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Old April 17th, 2003, 06:26 PM   #31
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Jason,
It's called shallow depth of field. There's a nice explanation here: http://www.dvcreators.net/media/depthoffield.html
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Old April 17th, 2003, 08:21 PM   #32
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Better yet, check out Jeff Donald's comprehensive Ultimate Depth-of-Field Skinny on our own site. Hope this helps,
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Old April 17th, 2003, 08:50 PM   #33
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DOF Effect

If you move farther from your subject, like 25-30 ft, and then zoom in on your subject, it will be sharp and the background will be soft to give you the desired effect. If you move back too much, everything will be sharp defeating the effect.
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Old April 18th, 2003, 10:04 AM   #34
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Depth_of_field

Thanks guys!!

Im a newbee and working on learning this camera and how to ge the desired effects.

That flash tutorial of depth of field was excellent. Thanks again!!
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Old April 22nd, 2003, 01:58 PM   #35
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rrrr

Still having problems using the GL2 to get this effect. It seems i have to do it in post with mask and gaussian blur.

ROTO-time or is there a setting on the camera im forgetting?
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Old April 22nd, 2003, 02:57 PM   #36
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Jason,

Don't laugh, but one place I found useful to practice this effect was at the local zoo. Keep your camera on manual exposure and manual focus, keep f stop low as possible (aperature wide open) and if outdoors you may need to use the ND filter to lower exposure. Zoom in on subject, adjust focus, reframe and background should be out of focus.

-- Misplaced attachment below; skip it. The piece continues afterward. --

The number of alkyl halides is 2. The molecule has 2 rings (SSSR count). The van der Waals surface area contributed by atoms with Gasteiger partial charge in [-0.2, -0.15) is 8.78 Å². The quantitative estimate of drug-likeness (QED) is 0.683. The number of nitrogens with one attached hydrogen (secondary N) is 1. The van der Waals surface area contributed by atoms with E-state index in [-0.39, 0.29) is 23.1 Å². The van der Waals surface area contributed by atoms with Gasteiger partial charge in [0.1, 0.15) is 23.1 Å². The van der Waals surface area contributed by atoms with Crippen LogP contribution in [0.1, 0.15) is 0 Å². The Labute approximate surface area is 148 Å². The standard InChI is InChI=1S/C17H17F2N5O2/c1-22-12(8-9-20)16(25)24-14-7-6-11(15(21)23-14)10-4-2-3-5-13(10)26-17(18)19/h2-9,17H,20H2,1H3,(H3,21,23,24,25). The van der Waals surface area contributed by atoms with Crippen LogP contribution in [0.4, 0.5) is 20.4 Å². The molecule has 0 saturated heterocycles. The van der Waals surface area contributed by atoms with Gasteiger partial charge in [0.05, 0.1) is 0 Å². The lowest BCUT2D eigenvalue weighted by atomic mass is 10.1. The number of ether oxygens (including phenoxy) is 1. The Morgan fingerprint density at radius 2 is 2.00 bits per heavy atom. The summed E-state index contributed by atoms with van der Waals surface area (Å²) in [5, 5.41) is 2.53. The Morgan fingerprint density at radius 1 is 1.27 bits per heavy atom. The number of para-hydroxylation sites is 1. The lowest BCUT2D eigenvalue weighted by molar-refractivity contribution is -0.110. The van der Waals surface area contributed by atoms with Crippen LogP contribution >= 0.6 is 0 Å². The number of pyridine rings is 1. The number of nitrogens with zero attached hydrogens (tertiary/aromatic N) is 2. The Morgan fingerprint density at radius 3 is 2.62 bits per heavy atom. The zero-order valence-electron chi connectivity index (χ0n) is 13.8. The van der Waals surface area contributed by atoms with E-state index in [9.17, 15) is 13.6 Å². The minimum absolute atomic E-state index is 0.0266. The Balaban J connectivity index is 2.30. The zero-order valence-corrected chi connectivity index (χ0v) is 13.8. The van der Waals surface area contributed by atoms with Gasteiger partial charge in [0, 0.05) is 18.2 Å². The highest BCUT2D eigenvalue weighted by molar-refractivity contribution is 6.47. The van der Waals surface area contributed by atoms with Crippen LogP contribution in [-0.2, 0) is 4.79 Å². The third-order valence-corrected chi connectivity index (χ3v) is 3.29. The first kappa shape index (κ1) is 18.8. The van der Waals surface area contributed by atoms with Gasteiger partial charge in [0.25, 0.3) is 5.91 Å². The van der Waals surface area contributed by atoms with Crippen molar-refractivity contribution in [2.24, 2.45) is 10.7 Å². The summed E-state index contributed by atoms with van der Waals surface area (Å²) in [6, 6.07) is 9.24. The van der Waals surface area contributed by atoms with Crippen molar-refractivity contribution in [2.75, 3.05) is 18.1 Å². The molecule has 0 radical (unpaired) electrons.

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Old April 22nd, 2003, 03:18 PM   #37
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a few more questions

ill take a trip to the zoo definetly b4 the mosquitoes come out here in toronto to much with the nasty "west nile viris" thats going around.

In regards to your advice im not sur ewhat u mean when u say reframe.

When i zoom in and focus on the object..do i then zoom out which is called "reframe"?
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Old April 22nd, 2003, 03:42 PM   #38
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That's right, zoom out a little but not all the way or you'll lose the shallow depth of field.
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Old April 22nd, 2003, 04:06 PM   #39
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:)

thanks for your patience. I appreciate all insight.
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Old April 22nd, 2003, 04:39 PM   #40
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Controlling your aperture will give you the most control over DOF. You must force the aperture to be wide open(F1.6, F2, or F2.8). Try to avoid anything higher than F2.8. Use the built in ND filter, set gain to minimum (if you can control gain). Read the article Chris Hurd pointed you to. Most people don't understand DOF. Backing up and zooming in will not give you a shallow DOF. That's why it's not working for you. Backing up increases DOF, zooming in decreases DOF. The net result is no change in DOF. Only the aperture will give you control over DOF.
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Old April 22nd, 2003, 05:11 PM   #41
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Excellent ''

THat is the ticket!

Ill try it tonight at home. Ill write you back 2morro.

Thanks for your tips. I love details like that!
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Old April 22nd, 2003, 05:51 PM   #42
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When all else fails optically and you just have to have that background blurred "silking" is a trick that is sometimes applied in video shooting. Silking is basically the placement of some type of translucent material (sheer fabric, plastic, et.al.), usually stretched on a frame, behind your subjects to blur the background. It can be a very time-consuming production process to ensure that the material is invisible in the shot. Lighting and material selection are critical. But it can be very effective on small, controlled scenes.